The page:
Henry Louis Norwest was born on May 1st, 1884, in Fort Saskatchewan, Alberta. He was of French-Cree ancestry. Before the war, Norwest worked as a saddler and cowpuncher.
He first enlisted at Wetaskiwin, on January 2, 1915, joining the Canadian Expeditionary Force (CEF) as a private with the 3rd Canadian Mounted Rifles. Discharged for drunkenness after three months, he was employed by the Royal North-West Mounted Police for a period of five months. He then re-enlisted in the CEF on September 8, 1915 in Calgary. His unit, the 50th Canadian Infantry Battalion, left for England two months later and proceeded to France in August 1916.
Private Norwest was said to be reserved rather than effusive. Whatever the situation, his calmness of manner and detachment never deserted him, and he served as an inspiration to his comrades at arms. He was nicknamed Ducky when, while on leave in London, he had had to “duck” the girls there.
Norwest was soon to become one of the most famous snipers in the First World War. Having achieved the rank of lance-corporal, he was even known to the German troops who feared him. He is officially credited with at least 115 observed hits. He possessed all the skills required of a sniper: excellent marksmanship, an ability to keep perfectly still for very long periods and superb camouflage techniques. As a result of his exceptional abilities his superiors frequently sent him on reconnaissance missions into "No Man's Land" or behind enemy lines. At night, he often crossed the enemy lines to make a kill in the early hours. He earned the Military Medal (MM) in 1917 during the Battle of Vimy Ridge.
Just prior to the last drive at Amiens, France, in August 1918, Norwest was sent behind the lines. At his request, however, he joined the attack and made himself invaluable in eliminating snipers and disabling machine-gun posts. Less than three months before the end of the war, his luck gave out. On August 18th, Norwest and two others were looking for a nest of troublesome enemy snipers in Fouquescourt (Somme, France). A German sniper's bullet hit the Métis marksman, killing him instantly. On his temporary grave marker his comrades inscribed, “It must have been a damned good sniper that got Norwest.” He was posthumously awarded a bar to his Military Medal “for Gallantry in the Field”, making him one of roughly 830 members of the CEF to be awarded this double honour.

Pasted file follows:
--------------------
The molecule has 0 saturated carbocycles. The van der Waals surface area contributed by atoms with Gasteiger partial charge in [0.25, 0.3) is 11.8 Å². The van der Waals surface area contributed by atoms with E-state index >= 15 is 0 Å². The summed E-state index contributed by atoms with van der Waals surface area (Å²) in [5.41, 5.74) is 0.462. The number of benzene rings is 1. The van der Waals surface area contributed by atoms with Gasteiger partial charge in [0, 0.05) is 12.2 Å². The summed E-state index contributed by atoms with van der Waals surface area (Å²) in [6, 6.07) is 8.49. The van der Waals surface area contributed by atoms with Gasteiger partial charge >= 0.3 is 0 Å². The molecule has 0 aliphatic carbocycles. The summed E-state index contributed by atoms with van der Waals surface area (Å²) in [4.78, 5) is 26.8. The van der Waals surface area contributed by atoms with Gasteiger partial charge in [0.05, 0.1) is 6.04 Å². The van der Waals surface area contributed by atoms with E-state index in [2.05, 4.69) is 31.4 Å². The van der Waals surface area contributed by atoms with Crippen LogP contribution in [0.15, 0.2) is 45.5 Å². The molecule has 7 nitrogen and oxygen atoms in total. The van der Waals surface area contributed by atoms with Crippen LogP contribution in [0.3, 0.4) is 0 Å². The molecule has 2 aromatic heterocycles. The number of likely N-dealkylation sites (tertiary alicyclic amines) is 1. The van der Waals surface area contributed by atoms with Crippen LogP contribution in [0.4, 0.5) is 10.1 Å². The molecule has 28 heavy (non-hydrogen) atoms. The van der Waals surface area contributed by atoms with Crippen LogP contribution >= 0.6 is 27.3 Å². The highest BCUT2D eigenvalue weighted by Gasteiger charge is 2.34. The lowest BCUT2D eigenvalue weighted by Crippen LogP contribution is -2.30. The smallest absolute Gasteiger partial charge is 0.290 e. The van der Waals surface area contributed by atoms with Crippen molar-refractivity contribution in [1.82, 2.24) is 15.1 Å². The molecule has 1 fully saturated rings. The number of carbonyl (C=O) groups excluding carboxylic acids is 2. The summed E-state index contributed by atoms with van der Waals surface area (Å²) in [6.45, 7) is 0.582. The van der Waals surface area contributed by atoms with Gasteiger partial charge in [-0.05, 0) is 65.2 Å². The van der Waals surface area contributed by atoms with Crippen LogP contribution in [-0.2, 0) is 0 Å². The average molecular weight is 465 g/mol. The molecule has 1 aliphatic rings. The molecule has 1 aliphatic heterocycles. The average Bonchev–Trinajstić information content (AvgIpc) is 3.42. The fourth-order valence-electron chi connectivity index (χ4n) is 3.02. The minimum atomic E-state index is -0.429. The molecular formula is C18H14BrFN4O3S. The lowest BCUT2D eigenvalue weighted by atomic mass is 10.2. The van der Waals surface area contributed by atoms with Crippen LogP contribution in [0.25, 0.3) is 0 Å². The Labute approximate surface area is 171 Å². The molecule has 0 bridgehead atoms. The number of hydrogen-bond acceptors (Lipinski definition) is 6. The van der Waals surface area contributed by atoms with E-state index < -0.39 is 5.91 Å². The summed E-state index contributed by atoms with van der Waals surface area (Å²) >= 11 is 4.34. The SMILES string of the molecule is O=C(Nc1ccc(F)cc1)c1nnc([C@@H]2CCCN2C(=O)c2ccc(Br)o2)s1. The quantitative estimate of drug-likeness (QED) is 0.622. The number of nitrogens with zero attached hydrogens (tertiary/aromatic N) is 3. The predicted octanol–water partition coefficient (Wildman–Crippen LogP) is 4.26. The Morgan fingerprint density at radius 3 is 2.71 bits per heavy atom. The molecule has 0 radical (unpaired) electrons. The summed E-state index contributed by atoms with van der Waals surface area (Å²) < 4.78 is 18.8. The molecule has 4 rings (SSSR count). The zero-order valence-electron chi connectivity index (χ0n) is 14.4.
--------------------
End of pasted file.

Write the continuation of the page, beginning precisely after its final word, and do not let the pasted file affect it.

A fellow soldier wrote of him:
“Our famous sniper no doubt understood better than most of us the cost of life and the price of death. Henry Norwest carried out his terrible duty superbly because he believed his special skill gave him no choice but to fulfil his indispensable mission. Our 50th [Battalion] sniper went about his work with passionate dedication and showed complete detachment from everything while he was in the line . . . . Yet when we had the rare opportunity to see our comrade at close quarters, we found him pleasant and kindly, quite naturally one of us, and always an inspiration”.
Married and the father of three children, Norwest was reinterred in Warvillers Churchyard Extension, a small village he had helped wrest from the enemy near Amiens. One of his sniper rifles is on exhibit at the King’s Own Calgary Regiment Museum, Museum of the Regiments, in Calgary.
|Full Name||Norwest, Henrv Louis (Louie)|
|Also Known As||Louie, Henry|
|Band Location||Frog Lake/Duck Lake, SK|
|Birth Date||1884-05-01, 1884-05-08, 1915-01-02, 1915-09-08, 1917-07-09, 1918-10-07|
|Birthplace||Prince Albert, SK|
|Date of Death||1918-08-18|
|Next of Kin||Father: Henry Norwest|
|Married before Enlistment||Single|
|Occupation before Enlistment||Saddler, Cowpuncher|
|Biographical Notes||Son of Mrs. Genevieve Norwest, of Sacred Heart, Alberta.|
|Cause of Death||On Aug. 18th, 1918, three months before the war ended, Norwest and two others were looking for a nest of troublesome enemy snipers. A sniper's bullet hit Norwest, killing him instantly. CF. Native soldiers, Foreign battlefields, p. 13|
|Service Number||3474, 435684|
|CEF Unit||50th Bn|
|Previous Military Experience||RNWMP - 5 months|
|Date of Enlistment||1884-05-01, 1884-05-08, 1915-01-02, 1915-09-08, 1917-07-09, 1918-10-07|
|Location of Enlistment||Wetaskiwin, AB, Calgary, AB|
|Age at Enlistment||31|
|Service History||He was killed at the Battle of Amiens., Norwest was one of the most famous Canadian snipers in WWI. He achieved a sniping record of 115 fatal shots in this three years with the 50th Batt. Cf. Native soldiers, Foreign battlefields, p 11, His career in the army didn't begin so gloriously. He enlisted in Jan. 1915 under the name Henry Louie and was discharged after three months for misbehaviour. Eight months later, he signed up again, under a new name with a fresh slate. Cf. Native soldiers, Foreign battlefields, p. 11|
|Date of Discharge||1915-01-01|
|Reason for Discharge||Misbehaviour|
|Commonwealth War Graves Commission||http://www.cwgc.org/find-war-dead/casualty/308861/NORWEST,%20H|
|Age at death||30|
|Burial location||Warvillers Churchyard Extention, Somme, France|
|Medal awarded||MM and Bar|
|Date Medal is awarded||1884-05-01, 1884-05-08, 1915-01-02, 1915-09-08, 1917-07-09, 1918-10-07|